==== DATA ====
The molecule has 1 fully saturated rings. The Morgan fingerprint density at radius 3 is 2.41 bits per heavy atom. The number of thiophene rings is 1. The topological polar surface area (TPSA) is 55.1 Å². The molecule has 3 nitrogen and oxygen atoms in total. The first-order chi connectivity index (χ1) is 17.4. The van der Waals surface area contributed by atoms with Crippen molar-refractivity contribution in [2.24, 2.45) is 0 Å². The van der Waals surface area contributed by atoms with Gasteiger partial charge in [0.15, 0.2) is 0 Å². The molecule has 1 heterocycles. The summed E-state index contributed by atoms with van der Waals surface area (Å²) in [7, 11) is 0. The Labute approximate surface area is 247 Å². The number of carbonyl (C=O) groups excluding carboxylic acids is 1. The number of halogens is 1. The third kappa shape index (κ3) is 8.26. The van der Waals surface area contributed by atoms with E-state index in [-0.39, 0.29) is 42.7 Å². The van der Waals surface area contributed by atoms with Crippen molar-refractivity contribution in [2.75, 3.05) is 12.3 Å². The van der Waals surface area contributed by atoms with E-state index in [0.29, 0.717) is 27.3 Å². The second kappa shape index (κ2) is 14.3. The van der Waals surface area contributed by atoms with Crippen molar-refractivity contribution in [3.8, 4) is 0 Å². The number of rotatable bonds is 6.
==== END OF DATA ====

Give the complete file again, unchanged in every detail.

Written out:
The molecule has 1 fully saturated rings. The Morgan fingerprint density at radius 3 is 2.41 bits per heavy atom. The number of thiophene rings is 1. The topological polar surface area (TPSA) is 55.1 Å². The molecule has 3 nitrogen and oxygen atoms in total. The first-order chi connectivity index (χ1) is 17.4. The van der Waals surface area contributed by atoms with Crippen molar-refractivity contribution in [2.24, 2.45) is 0 Å². The van der Waals surface area contributed by atoms with Gasteiger partial charge in [0.15, 0.2) is 0 Å². The molecule has 1 heterocycles. The summed E-state index contributed by atoms with van der Waals surface area (Å²) in [7, 11) is 0. The Labute approximate surface area is 247 Å². The number of carbonyl (C=O) groups excluding carboxylic acids is 1. The number of halogens is 1. The third kappa shape index (κ3) is 8.26. The van der Waals surface area contributed by atoms with E-state index in [-0.39, 0.29) is 42.7 Å². The van der Waals surface area contributed by atoms with Crippen molar-refractivity contribution in [2.75, 3.05) is 12.3 Å². The van der Waals surface area contributed by atoms with E-state index in [0.29, 0.717) is 27.3 Å². The second kappa shape index (κ2) is 14.3. The van der Waals surface area contributed by atoms with Crippen molar-refractivity contribution in [3.8, 4) is 0 Å². The number of rotatable bonds is 6.